The family did not report a cause of death.
He retired about a decade ago, but remained active in committees of the Academy of Medicine of Toledo and Lucas County. The academy's Web site lists him as a current member of the judicial and internal affairs commission.
“He loved serving and volunteering in that capacity,” his wife, Sally, said.
Dr. Miedler, a Maumee resident, treated patients for various skin conditions at the office.
“He really loved treating the patients — meeting new people and helping them,” his daughter Susie said. “It's kind of simple, but he was so happy at work.”
He had a particular rapport with his teenagers, his wife said, and he was stopped and thanked regularly by former patients.
Each week on his day off he visited the Miami Children's Home in Maumee and over the decades cared for more than 1,700 of the home's young charges. He got to know sisters in the Notre Dame community when his children were students at Lial and Ladyfield schools, and he offered them his care.
“He followed his own path [and] expressed both his religious views and his views of the world through his care of his patients and his love for his family and his community,” said his son Dr. John Miedler, a dermatopathologist. Another son, Dr. Michael Miedler, is an infectious disease specialist.
“He's the reason I am the person I am and the reason I practice dermatopathology,” son John said. “When I think about how to approach a problem or how to treat an individual, I think about what my dad would do in that situation.
“He was a force of nature — not loud in words, so much as in deeds,” son John said. “He was very intelligent. He was perceptive and understood people and genuinely cared about the well being of [his] patients. That's what made him so special as a physician.”
He was born March 19, 1927, in Detroit to Josephine and Leo Miedler and was a graduate of De LaSalle Collegiate High School, the University of Detroit, and the Wayne State University medical school. He was a captain in the Air Force and served as a dermatologist based in Wiesbaden, Germany.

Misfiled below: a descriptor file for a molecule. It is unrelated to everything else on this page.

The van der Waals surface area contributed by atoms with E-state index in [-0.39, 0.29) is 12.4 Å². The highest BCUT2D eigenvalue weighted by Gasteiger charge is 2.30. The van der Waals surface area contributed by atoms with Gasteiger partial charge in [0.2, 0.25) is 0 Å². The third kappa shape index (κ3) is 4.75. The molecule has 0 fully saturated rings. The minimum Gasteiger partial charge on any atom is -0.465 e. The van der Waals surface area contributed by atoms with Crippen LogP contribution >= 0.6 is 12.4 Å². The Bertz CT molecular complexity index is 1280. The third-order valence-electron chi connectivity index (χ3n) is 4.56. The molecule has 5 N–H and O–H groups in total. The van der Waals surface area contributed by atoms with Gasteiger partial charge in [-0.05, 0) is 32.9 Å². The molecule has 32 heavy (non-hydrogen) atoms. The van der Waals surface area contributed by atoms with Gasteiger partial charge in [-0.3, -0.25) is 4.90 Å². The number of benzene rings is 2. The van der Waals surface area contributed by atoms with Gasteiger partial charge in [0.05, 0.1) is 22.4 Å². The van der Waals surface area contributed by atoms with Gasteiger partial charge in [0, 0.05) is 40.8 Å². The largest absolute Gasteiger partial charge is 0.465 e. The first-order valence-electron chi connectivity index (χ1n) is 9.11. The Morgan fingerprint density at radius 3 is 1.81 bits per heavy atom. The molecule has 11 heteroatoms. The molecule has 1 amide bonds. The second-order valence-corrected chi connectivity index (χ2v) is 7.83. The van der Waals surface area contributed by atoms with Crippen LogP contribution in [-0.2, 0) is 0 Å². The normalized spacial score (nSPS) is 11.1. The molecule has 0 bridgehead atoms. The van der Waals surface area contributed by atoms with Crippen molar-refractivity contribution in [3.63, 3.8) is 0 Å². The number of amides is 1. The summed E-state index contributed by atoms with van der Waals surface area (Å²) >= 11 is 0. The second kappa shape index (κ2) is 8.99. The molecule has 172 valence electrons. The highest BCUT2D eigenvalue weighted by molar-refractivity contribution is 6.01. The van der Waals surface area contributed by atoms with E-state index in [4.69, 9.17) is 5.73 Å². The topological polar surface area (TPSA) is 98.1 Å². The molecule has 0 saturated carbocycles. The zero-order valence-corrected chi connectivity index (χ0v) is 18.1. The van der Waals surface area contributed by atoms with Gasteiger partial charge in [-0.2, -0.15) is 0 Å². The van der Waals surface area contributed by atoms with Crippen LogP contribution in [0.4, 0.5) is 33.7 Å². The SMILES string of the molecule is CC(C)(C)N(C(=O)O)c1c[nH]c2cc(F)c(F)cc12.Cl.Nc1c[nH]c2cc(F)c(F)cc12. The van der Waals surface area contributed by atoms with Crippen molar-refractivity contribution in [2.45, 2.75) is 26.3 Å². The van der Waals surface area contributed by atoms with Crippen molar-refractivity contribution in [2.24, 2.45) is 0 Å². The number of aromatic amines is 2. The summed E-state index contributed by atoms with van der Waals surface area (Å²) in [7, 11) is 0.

His training continued at hospitals in Boston and Cincinnati. He completed his residency at the University of Michigan, where he later taught and treated patients at the student health center, his daughter said.
He took up downhill skiing in his early 40s and met his wife at the Ann Arbor Ski Club. They married and settled in Maumee as he went into practice with Dr. Jerome Kimmelman in Toledo.
He appreciated literature and fine music. He and his wife attended Toledo Symphony concerts and were regulars when great orchestras performed at Hill Auditorium in Ann Arbor for the annual May Festival.
Most of his pastimes required vigor. He swam daily at the Toledo Club and played in the squash leagues there. He was part of a Sunday morning bicycling group that toured the Toledo area. The late Phil LeBoutillier was a companion in the Toledo Rowing Club as they plied the Maumee River. Dr. Miedler's wife was a competitive rower too. He sailed and windsurfed and bicycled. The couple took scuba vacations to the South Pacific and the Caribbean. A visit to a museum while on holiday would be followed by time at the beach.
“We did a lot of things together. He was always open to trying those new things,” his wife said. “He always said you should take care of mind, body, and soul.”
He was a member of St. Joseph Church, Maumee.
Surviving are his wife, Sally, whom he married Dec. 24, 1969; daughters, Abigail Traul and Susan Heywood; sons, Dr. Michael and Dr. John Miedler; sister, MaryAnne Schraudt, and eight grandchildren.
Visitation will be from 4-8 p.m. Sunday in the Coyle Funeral Home, where a rosary service is to begin at 7 p.m. in the mortuary. Services will be private.
The family suggests tributes to the Toledo Symphony; the Christ Child Society of Toledo, or a charity of the donor's choice.
Contact Mark Zaborney at: email@example.com or 419-724-6182.